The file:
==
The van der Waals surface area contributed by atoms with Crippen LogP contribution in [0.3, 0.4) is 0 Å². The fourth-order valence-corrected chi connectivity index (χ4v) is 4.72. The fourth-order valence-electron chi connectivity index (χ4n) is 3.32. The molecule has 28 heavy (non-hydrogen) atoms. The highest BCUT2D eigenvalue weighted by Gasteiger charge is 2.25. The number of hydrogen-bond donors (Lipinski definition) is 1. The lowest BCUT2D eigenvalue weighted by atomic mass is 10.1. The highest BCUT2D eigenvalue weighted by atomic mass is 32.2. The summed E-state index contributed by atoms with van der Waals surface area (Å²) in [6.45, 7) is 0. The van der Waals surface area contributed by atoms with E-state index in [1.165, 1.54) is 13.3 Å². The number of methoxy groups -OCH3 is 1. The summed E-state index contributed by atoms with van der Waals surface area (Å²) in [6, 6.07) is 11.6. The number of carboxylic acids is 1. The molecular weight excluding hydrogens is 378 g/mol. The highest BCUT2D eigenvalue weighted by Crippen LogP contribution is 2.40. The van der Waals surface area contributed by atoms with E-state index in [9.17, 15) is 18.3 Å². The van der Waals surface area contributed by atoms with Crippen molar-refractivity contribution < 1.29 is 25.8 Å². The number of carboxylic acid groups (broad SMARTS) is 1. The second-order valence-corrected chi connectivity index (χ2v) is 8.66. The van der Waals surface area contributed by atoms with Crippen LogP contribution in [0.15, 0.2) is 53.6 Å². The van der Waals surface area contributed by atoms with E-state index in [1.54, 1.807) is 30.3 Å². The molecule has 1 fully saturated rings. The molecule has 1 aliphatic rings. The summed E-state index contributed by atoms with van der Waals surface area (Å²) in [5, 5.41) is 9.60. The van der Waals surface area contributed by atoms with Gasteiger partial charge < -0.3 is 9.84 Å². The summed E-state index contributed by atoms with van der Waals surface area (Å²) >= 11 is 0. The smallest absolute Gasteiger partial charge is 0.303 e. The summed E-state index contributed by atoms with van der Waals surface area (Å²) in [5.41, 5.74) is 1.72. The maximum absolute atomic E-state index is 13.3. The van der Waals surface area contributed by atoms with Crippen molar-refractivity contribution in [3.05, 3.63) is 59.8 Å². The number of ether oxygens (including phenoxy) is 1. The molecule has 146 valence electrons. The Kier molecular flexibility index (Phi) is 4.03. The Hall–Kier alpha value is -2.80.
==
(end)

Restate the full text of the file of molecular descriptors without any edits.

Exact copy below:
The van der Waals surface area contributed by atoms with Crippen LogP contribution in [0.3, 0.4) is 0 Å². The fourth-order valence-corrected chi connectivity index (χ4v) is 4.72. The fourth-order valence-electron chi connectivity index (χ4n) is 3.32. The molecule has 28 heavy (non-hydrogen) atoms. The highest BCUT2D eigenvalue weighted by Gasteiger charge is 2.25. The number of hydrogen-bond donors (Lipinski definition) is 1. The lowest BCUT2D eigenvalue weighted by atomic mass is 10.1. The highest BCUT2D eigenvalue weighted by atomic mass is 32.2. The summed E-state index contributed by atoms with van der Waals surface area (Å²) in [6.45, 7) is 0. The van der Waals surface area contributed by atoms with E-state index in [1.165, 1.54) is 13.3 Å². The number of methoxy groups -OCH3 is 1. The summed E-state index contributed by atoms with van der Waals surface area (Å²) in [6, 6.07) is 11.6. The number of carboxylic acids is 1. The molecular weight excluding hydrogens is 378 g/mol. The highest BCUT2D eigenvalue weighted by Crippen LogP contribution is 2.40. The van der Waals surface area contributed by atoms with E-state index in [9.17, 15) is 18.3 Å². The van der Waals surface area contributed by atoms with Crippen molar-refractivity contribution < 1.29 is 25.8 Å². The number of carboxylic acid groups (broad SMARTS) is 1. The second-order valence-corrected chi connectivity index (χ2v) is 8.66. The van der Waals surface area contributed by atoms with Crippen LogP contribution in [0.15, 0.2) is 53.6 Å². The van der Waals surface area contributed by atoms with E-state index in [1.54, 1.807) is 30.3 Å². The molecule has 1 fully saturated rings. The molecule has 1 aliphatic rings. The summed E-state index contributed by atoms with van der Waals surface area (Å²) in [5, 5.41) is 9.60. The van der Waals surface area contributed by atoms with Gasteiger partial charge < -0.3 is 9.84 Å². The summed E-state index contributed by atoms with van der Waals surface area (Å²) >= 11 is 0. The smallest absolute Gasteiger partial charge is 0.303 e. The summed E-state index contributed by atoms with van der Waals surface area (Å²) in [5.41, 5.74) is 1.72. The maximum absolute atomic E-state index is 13.3. The van der Waals surface area contributed by atoms with Crippen molar-refractivity contribution in [3.05, 3.63) is 59.8 Å². The number of ether oxygens (including phenoxy) is 1. The molecule has 146 valence electrons. The Kier molecular flexibility index (Phi) is 4.03. The Hall–Kier alpha value is -2.80.